Tuesday, November 28, 2006

Witchdoctors and Preachers

In my lecture on the Anthropology of Religion, I make the case that, functionally, a witchdoctor and pastor are the same. Using the same formula I made a similar point on how witchdoctors and business consultants are functionally the same on my other blog site, Culturebiz.blogspot.com. The arguments are alike with one exception…pastors don’t make nearly as much money as witchdoctors and business consultants.

Friday, November 24, 2006

Groups and Symbols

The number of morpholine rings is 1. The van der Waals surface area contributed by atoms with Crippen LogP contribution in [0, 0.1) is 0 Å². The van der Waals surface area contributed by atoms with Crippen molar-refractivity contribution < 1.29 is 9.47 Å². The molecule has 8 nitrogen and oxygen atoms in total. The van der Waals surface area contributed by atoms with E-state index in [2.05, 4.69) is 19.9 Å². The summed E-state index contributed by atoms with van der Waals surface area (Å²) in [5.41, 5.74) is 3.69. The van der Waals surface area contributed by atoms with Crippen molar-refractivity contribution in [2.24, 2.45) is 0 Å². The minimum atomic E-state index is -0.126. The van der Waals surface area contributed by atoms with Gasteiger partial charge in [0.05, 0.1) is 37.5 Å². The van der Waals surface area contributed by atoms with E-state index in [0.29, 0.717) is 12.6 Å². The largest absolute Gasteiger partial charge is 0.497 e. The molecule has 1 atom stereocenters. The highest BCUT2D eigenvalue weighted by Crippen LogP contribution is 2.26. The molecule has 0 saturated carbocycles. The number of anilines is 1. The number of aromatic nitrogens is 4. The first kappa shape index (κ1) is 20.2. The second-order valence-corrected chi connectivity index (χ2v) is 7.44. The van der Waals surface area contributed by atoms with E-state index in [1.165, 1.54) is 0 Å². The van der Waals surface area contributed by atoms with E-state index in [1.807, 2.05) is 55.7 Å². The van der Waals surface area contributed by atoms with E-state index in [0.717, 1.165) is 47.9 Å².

Mankind is a symbol-displaying creature. Symbols are all around us. By symbols we communicate to others who we are, or maybe, who we would like to be. Jeans are jeans, but how one wears their jeans is a signal to others who we are or perhaps who we would like to identify with. If you’re young and slim you might get away with low-rise jeans. It’s a symbol that you’re young (or would like to be young) and that you are probably single. If you wear the elastic jeans, what my daughter’s call “mom jeans,” you’re symbol is much different from the low-rise (spoof on mom jeans can be found at http://www.youtube.com/watch?v=T3rA2jOGhGw ). If you’re from the inner city you might wear baggy jeans that look like they could fall down at any given moment. My class laughed at me one time when I showed up wearing pressed jeans. I couldn’t understand what the big deal was, in Texas well starched jeans is stylish (George Strait wouldn’t be caught dead without his pressed jeans). I think you get my point. Whether one is talking about clothes, hairstyles, colors, tattoos, cars we drive or religious symbols, people are walking signboards communicating something to the world.